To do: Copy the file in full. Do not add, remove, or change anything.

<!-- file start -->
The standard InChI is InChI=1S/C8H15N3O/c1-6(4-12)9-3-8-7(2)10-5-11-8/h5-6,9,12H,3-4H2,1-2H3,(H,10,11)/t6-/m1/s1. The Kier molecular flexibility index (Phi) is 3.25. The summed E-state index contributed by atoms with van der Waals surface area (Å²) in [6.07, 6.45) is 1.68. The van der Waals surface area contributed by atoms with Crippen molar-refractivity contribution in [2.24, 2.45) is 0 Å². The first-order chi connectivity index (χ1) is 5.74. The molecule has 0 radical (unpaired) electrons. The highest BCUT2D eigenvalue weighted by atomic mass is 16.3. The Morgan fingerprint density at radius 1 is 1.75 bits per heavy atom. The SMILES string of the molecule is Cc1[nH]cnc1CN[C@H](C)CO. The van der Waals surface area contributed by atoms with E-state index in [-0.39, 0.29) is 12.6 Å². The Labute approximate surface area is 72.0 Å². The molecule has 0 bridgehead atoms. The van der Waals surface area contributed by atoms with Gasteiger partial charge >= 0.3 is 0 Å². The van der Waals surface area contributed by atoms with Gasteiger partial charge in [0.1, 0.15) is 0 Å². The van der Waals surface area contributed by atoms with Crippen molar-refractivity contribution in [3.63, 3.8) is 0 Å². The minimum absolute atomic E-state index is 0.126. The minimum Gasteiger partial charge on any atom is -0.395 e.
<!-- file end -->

The standard InChI is InChI=1S/C8H15N3O/c1-6(4-12)9-3-8-7(2)10-5-11-8/h5-6,9,12H,3-4H2,1-2H3,(H,10,11)/t6-/m1/s1. The Kier molecular flexibility index (Phi) is 3.25. The summed E-state index contributed by atoms with van der Waals surface area (Å²) in [6.07, 6.45) is 1.68. The van der Waals surface area contributed by atoms with Crippen molar-refractivity contribution in [2.24, 2.45) is 0 Å². The first-order chi connectivity index (χ1) is 5.74. The molecule has 0 radical (unpaired) electrons. The highest BCUT2D eigenvalue weighted by atomic mass is 16.3. The Morgan fingerprint density at radius 1 is 1.75 bits per heavy atom. The SMILES string of the molecule is Cc1[nH]cnc1CN[C@H](C)CO. The van der Waals surface area contributed by atoms with E-state index in [-0.39, 0.29) is 12.6 Å². The Labute approximate surface area is 72.0 Å². The molecule has 0 bridgehead atoms. The van der Waals surface area contributed by atoms with Gasteiger partial charge >= 0.3 is 0 Å². The van der Waals surface area contributed by atoms with Gasteiger partial charge in [0.1, 0.15) is 0 Å². The van der Waals surface area contributed by atoms with Crippen molar-refractivity contribution in [3.63, 3.8) is 0 Å². The minimum absolute atomic E-state index is 0.126. The minimum Gasteiger partial charge on any atom is -0.395 e.